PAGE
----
Drivers who like others to hear -- and feel -- their music, even from a distance, are singing the blues about a new city ordinance and the $50 fines that go along with its enforcement.
Between January and May, 108 people were cited under the ordinance, according to Lawrence Municipal Court records. Those citations generated $5,400 in fines and $2,322 in court costs.
"When it really blares and we can hear the trunk and windows rattling, that's when we ticket them," Lawrence Police Sgt. Dave Hubbel said.
If an officer is downtown walking on the sidewalk and can feel the stereo's vibrations, that, too, is enough for a citation.
The ordinance, passed in December in response to citizen complaints, allows police officers to cite drivers when their car stereos can be heard 50 feet away.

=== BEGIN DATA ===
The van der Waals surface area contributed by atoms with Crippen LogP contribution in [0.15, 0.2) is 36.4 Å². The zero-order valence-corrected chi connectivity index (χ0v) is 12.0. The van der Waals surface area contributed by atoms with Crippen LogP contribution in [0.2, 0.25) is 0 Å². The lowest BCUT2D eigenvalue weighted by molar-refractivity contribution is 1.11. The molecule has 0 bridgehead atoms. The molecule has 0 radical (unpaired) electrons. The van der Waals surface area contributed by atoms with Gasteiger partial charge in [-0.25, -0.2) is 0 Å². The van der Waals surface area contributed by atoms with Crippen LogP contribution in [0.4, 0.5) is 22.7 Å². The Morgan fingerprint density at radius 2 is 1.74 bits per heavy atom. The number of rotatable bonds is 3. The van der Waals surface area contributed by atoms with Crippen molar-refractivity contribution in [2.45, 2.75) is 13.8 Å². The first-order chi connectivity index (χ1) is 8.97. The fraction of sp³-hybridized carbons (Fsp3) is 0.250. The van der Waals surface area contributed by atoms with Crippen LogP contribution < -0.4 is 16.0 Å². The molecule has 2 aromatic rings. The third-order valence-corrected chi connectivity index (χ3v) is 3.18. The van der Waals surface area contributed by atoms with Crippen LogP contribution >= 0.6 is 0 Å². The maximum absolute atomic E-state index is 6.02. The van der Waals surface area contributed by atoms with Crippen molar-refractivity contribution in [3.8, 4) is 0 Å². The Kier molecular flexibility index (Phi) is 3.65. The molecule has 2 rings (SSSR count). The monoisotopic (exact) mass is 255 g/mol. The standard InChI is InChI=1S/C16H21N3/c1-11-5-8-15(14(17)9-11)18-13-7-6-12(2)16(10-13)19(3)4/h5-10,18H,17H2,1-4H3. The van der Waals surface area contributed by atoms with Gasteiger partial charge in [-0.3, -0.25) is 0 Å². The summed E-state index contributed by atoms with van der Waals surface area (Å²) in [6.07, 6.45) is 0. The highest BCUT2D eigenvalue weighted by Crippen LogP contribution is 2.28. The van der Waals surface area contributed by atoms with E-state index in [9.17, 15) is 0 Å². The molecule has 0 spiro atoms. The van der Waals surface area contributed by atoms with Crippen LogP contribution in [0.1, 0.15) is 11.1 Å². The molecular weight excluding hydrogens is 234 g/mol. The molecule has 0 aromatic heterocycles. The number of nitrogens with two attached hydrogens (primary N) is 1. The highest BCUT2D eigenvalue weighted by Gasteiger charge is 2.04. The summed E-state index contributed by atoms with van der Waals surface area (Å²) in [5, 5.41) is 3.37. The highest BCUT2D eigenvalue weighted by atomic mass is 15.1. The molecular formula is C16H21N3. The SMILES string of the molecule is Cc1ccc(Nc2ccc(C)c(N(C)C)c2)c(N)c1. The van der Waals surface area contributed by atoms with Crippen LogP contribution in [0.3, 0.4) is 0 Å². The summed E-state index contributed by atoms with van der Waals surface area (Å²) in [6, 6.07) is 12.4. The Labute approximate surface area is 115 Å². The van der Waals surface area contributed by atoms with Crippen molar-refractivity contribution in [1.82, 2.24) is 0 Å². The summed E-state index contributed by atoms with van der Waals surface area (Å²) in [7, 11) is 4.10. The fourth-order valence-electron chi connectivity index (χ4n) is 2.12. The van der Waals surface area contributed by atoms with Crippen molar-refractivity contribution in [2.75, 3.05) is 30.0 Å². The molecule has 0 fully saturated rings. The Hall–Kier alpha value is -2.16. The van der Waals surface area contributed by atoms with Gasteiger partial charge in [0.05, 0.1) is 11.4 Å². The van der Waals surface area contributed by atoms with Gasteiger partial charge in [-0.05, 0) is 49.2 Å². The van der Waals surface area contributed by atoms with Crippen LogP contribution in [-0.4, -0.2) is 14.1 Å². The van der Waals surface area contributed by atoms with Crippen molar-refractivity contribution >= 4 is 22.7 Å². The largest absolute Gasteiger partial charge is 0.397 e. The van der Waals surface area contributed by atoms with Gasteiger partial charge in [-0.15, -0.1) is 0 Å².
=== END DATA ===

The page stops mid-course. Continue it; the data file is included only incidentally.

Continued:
But officers do not have to be that far away, nor do they have to measure the distance, Hubbel said. Officers can use their judgment to determine if the stereo could be heard at that distance, he said.
Though the citations can be issued anywhere in the city limits, many of the complaints originate downtown, Hubbel said.
During training, officers stood 50 feet away from a car with the stereo blaring. Then they sat in the car.
"When I got in, it was unbearable," Hubbel said.
-- Josh Funk's phone message number is 832-7222. His e-mail is firstname.lastname@example.org.
Turn it down, or pay up
In the first five months after a new noise ordinance went into effect, Lawrence police issued 108 tickets to drivers for illegally loud music.